The Wizard of Oz, Old Yeller, and some of the movies that are in the darker section, like [the 1952 French war film] Forbidden Games. You wouldn’t want to show [the latter] to a four-year-old, but I think it’s kind of an essential one in that it is the mind of a child in a traumatic experience, so that was one I wanted covered.
What if anything changed during the editing process?
Well, I had one chapter that was just about heroes, and they said I had to add a superheroes chapter.
What were you trying to avoid? What did you not want this to be?
A book about how wonderful kids movies are and how sweet kids are. Kids are sweet, and I liked being a kid, but I wanted to avoid any rose-colored looks at childhood. I actually thought it was going to be too dark when I handed the manuscript in. There’s no real lighthearted essay that doesn’t have a kind of dark tint to it. But that darkness is also balanced by an affirmation of life, which is what I think cinema does. It shows you the dark aspects of life but also elevates you above it.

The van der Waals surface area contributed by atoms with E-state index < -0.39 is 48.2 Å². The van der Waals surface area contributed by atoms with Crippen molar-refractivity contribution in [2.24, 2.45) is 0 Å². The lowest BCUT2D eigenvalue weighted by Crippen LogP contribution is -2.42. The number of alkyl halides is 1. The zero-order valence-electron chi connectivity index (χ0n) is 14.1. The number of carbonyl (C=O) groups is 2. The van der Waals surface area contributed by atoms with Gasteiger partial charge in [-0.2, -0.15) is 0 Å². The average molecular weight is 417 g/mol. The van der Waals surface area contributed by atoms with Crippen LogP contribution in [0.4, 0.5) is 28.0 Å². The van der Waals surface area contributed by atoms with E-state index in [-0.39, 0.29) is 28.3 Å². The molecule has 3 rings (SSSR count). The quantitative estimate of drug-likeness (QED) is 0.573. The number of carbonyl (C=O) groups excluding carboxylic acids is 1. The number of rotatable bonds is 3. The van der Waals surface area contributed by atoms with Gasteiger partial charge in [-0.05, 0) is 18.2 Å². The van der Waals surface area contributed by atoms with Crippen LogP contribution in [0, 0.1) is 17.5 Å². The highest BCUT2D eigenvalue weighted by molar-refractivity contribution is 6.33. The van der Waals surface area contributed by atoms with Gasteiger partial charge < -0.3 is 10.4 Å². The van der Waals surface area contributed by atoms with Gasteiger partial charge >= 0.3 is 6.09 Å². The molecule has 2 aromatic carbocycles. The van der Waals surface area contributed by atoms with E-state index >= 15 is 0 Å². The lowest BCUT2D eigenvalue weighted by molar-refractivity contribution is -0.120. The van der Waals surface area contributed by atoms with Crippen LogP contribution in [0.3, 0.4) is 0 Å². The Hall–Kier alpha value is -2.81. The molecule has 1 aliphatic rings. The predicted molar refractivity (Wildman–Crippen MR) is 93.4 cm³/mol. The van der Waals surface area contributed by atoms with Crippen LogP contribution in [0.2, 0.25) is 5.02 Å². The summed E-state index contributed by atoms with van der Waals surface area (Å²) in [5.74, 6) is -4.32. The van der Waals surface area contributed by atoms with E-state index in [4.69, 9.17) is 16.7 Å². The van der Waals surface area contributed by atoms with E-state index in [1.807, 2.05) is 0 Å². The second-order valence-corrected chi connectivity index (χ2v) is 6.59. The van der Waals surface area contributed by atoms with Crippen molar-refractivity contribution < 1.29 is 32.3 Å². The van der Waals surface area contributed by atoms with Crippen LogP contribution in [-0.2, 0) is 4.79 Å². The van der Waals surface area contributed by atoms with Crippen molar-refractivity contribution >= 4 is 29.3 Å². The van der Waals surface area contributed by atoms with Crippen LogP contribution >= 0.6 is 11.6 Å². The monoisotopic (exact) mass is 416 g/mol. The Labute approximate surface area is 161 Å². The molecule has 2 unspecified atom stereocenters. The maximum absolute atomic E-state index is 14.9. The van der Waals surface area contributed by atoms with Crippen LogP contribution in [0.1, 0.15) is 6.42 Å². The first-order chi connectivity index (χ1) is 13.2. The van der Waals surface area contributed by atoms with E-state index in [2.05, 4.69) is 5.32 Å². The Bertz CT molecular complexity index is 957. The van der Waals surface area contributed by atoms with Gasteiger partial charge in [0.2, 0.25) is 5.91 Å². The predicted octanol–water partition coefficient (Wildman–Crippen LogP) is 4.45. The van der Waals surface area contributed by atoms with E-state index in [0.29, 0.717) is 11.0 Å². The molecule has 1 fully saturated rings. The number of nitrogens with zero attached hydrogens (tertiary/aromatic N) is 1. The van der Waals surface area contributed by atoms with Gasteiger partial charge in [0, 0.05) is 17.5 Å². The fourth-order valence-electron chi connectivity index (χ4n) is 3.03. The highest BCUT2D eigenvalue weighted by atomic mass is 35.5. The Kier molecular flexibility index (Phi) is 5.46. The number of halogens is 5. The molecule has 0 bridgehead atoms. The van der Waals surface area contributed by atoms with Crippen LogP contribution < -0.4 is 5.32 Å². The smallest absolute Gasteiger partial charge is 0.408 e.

FILMS FOR KIDS OF ALL AGES REPERTORY SERIES. WED 12.25–MON 12.30. MORE INFO AT BRATTLEFILM.ORG.
A Queens, NY native who came to New England in 2004 to earn his MA in journalism at Boston University, Chris Faraone is the editor and co-publisher of DigBoston and a co-founder of the Boston Institute for Nonprofit Journalism. He has published several books including 99 Nights with the 99 Percent, and has written liner notes for hip-hop gods including Cypress Hill, Pete Rock, Nas, and various members of the Wu-Tang Clan.